Advertisement
YOU ARE HERE: LAT HomeCollections

U.S.-Japan Trade Problems

April 26, 1987

Ernest Conine's article "A Shot Across Japan's Bow," (Editorial Pages, April 6) about the U.S. retaliation against Japan misses some fundamental points.

First, nothing distorts the reality more seriously than to describe the U.S. as a victim of Japan's "predatory export practices." Not only have American consumers benefited from reasonably priced high-quality Japanese products, but American industries have been able to overcome stagnation and are recovering their competitiveness thanks to the Japanese challenge.

Second, Japanese rice agriculture is protected not simply because it is "at the heart of Japanese culture," but because it is the basis of everyday life in Japan. Food shortage in post-World War II years is still fresh in the minds of many. Moreover, securing a steady food supply is essential to the national security of Japan or that of any other country. This is why import of some kinds of crops is banned in many countries. Just as the U.S. intervened in Fujitsu's plan to buy Fairchild on the ground of national security, so Japan has a good reason to protect her rice industry.

Third, American and European companies are at a disadvantage in the Kansai Airport project and the proposed telecommunications venture because they do not fully respect Japan's sociocultural tradition. Certainly, "old-boy" networks exist. But these networks are found everywhere and are rooted in each country's history. If foreign companies really want to penetrate the Japanese market, they must accept its practices as a given, instead of criticizing them as the "real barrier to reciprocal trade," and devise ways to increase their market share. To do this, language competence is vital. The fact that few Americans and Europeans can do business with Japan in Japanese attests to their lack of efforts in this area.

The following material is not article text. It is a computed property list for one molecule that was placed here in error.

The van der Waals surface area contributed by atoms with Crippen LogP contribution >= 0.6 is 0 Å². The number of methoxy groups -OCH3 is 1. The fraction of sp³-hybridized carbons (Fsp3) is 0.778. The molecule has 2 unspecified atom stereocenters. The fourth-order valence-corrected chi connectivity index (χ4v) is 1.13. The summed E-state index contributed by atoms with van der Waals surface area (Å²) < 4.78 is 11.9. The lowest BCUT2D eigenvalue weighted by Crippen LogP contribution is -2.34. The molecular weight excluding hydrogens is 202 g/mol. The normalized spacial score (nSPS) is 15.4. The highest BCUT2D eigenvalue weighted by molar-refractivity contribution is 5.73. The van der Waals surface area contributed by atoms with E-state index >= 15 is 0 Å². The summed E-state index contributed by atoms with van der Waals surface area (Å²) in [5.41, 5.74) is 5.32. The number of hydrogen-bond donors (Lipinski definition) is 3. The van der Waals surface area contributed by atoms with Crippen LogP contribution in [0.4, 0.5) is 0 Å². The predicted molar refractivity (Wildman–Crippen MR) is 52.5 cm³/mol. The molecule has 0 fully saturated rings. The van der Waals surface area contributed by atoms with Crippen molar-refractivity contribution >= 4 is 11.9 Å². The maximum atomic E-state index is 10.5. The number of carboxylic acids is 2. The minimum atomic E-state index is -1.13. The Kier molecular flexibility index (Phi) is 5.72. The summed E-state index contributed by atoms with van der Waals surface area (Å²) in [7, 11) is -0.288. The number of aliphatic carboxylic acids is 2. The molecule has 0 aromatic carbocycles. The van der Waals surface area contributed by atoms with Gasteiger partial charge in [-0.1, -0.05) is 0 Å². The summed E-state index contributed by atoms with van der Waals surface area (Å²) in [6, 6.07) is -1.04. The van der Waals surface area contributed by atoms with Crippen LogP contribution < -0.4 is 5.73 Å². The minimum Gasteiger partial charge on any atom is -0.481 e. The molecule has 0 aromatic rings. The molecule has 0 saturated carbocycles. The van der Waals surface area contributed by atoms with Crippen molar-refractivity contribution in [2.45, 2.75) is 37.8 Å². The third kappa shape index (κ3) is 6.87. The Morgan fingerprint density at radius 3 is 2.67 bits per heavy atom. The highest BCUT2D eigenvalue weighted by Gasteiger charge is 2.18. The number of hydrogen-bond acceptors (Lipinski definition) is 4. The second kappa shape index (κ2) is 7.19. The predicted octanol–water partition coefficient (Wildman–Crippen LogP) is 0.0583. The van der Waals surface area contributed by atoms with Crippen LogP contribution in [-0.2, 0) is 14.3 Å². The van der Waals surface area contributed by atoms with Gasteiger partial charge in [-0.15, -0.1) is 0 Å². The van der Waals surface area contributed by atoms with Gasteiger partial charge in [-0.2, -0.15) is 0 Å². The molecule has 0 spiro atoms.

Finally, the idea of retaliation itself is a reflection of American politicians' high-handed attitude toward Japan. As a self-designated Big Brother of Japan, U.S. officials believe that Japan will concede if only they put on pressure. So far, this policy has worked. But, in the long run, the U.S. will have to pay a price for it because the world has already come to a point where the American or Western way is no longer the rule. The current trade issue will be solved only when American leaders realize this. The trade barrier is not in alleged Japanese protectionism; it is in the mentality of Americans themselves.

TAKAMI KUWAYAMA

Los Angeles

Advertisement
Los Angeles Times Articles
|
|
|